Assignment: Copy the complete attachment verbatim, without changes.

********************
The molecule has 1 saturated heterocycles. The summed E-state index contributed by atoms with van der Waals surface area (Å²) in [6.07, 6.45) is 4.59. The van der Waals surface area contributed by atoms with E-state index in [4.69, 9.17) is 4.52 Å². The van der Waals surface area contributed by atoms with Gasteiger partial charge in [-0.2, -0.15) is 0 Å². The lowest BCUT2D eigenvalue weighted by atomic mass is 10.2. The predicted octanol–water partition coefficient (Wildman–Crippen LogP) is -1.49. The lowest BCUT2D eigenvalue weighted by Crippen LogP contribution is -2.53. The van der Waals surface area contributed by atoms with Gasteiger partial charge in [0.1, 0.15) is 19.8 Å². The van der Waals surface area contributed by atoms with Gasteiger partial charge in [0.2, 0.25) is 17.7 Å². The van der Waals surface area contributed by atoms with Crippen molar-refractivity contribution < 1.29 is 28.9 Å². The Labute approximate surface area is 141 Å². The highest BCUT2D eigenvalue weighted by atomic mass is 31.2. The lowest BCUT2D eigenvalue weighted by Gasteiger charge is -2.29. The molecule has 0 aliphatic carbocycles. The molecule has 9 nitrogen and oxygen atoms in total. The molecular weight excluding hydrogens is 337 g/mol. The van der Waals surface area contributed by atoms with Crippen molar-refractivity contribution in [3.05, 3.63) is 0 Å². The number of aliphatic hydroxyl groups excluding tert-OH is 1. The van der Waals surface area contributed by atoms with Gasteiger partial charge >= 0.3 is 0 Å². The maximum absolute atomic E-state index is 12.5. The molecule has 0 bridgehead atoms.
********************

The molecule has 1 saturated heterocycles. The summed E-state index contributed by atoms with van der Waals surface area (Å²) in [6.07, 6.45) is 4.59. The van der Waals surface area contributed by atoms with E-state index in [4.69, 9.17) is 4.52 Å². The van der Waals surface area contributed by atoms with Gasteiger partial charge in [-0.2, -0.15) is 0 Å². The lowest BCUT2D eigenvalue weighted by atomic mass is 10.2. The predicted octanol–water partition coefficient (Wildman–Crippen LogP) is -1.49. The lowest BCUT2D eigenvalue weighted by Crippen LogP contribution is -2.53. The van der Waals surface area contributed by atoms with Gasteiger partial charge in [0.1, 0.15) is 19.8 Å². The van der Waals surface area contributed by atoms with Gasteiger partial charge in [0.2, 0.25) is 17.7 Å². The van der Waals surface area contributed by atoms with Crippen molar-refractivity contribution < 1.29 is 28.9 Å². The Labute approximate surface area is 141 Å². The highest BCUT2D eigenvalue weighted by atomic mass is 31.2. The lowest BCUT2D eigenvalue weighted by Gasteiger charge is -2.29. The molecule has 0 aliphatic carbocycles. The molecule has 9 nitrogen and oxygen atoms in total. The molecular weight excluding hydrogens is 337 g/mol. The van der Waals surface area contributed by atoms with Crippen molar-refractivity contribution in [3.05, 3.63) is 0 Å². The number of aliphatic hydroxyl groups excluding tert-OH is 1. The van der Waals surface area contributed by atoms with Gasteiger partial charge >= 0.3 is 0 Å². The maximum absolute atomic E-state index is 12.5. The molecule has 0 bridgehead atoms.